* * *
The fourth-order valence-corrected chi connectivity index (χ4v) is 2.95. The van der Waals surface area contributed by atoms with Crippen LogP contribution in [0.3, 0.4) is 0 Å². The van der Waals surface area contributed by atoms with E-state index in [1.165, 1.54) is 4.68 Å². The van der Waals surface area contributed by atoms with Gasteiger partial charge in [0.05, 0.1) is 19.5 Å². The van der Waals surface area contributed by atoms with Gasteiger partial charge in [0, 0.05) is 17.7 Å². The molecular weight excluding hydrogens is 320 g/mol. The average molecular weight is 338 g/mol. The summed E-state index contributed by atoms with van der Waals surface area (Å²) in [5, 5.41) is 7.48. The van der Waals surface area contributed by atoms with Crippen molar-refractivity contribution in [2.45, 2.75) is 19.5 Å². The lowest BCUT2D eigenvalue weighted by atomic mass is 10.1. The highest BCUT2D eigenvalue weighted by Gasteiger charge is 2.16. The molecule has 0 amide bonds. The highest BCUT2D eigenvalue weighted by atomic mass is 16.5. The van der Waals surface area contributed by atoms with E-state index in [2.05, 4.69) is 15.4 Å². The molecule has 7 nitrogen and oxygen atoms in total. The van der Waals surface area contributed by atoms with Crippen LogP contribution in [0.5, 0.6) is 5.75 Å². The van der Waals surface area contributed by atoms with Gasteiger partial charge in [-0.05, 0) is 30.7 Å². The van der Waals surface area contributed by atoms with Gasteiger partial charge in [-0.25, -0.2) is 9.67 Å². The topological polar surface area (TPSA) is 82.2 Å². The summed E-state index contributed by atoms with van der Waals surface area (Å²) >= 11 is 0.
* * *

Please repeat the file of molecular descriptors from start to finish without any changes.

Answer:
The fourth-order valence-corrected chi connectivity index (χ4v) is 2.95. The van der Waals surface area contributed by atoms with Crippen LogP contribution in [0.3, 0.4) is 0 Å². The van der Waals surface area contributed by atoms with E-state index in [1.165, 1.54) is 4.68 Å². The van der Waals surface area contributed by atoms with Gasteiger partial charge in [0.05, 0.1) is 19.5 Å². The van der Waals surface area contributed by atoms with Gasteiger partial charge in [0, 0.05) is 17.7 Å². The molecular weight excluding hydrogens is 320 g/mol. The average molecular weight is 338 g/mol. The summed E-state index contributed by atoms with van der Waals surface area (Å²) in [5, 5.41) is 7.48. The van der Waals surface area contributed by atoms with Crippen molar-refractivity contribution in [2.45, 2.75) is 19.5 Å². The lowest BCUT2D eigenvalue weighted by atomic mass is 10.1. The highest BCUT2D eigenvalue weighted by Gasteiger charge is 2.16. The molecule has 0 amide bonds. The highest BCUT2D eigenvalue weighted by atomic mass is 16.5. The van der Waals surface area contributed by atoms with E-state index in [2.05, 4.69) is 15.4 Å². The molecule has 7 nitrogen and oxygen atoms in total. The van der Waals surface area contributed by atoms with Crippen LogP contribution in [0.5, 0.6) is 5.75 Å². The van der Waals surface area contributed by atoms with Gasteiger partial charge in [-0.05, 0) is 30.7 Å². The van der Waals surface area contributed by atoms with Gasteiger partial charge in [-0.25, -0.2) is 9.67 Å². The topological polar surface area (TPSA) is 82.2 Å². The summed E-state index contributed by atoms with van der Waals surface area (Å²) >= 11 is 0.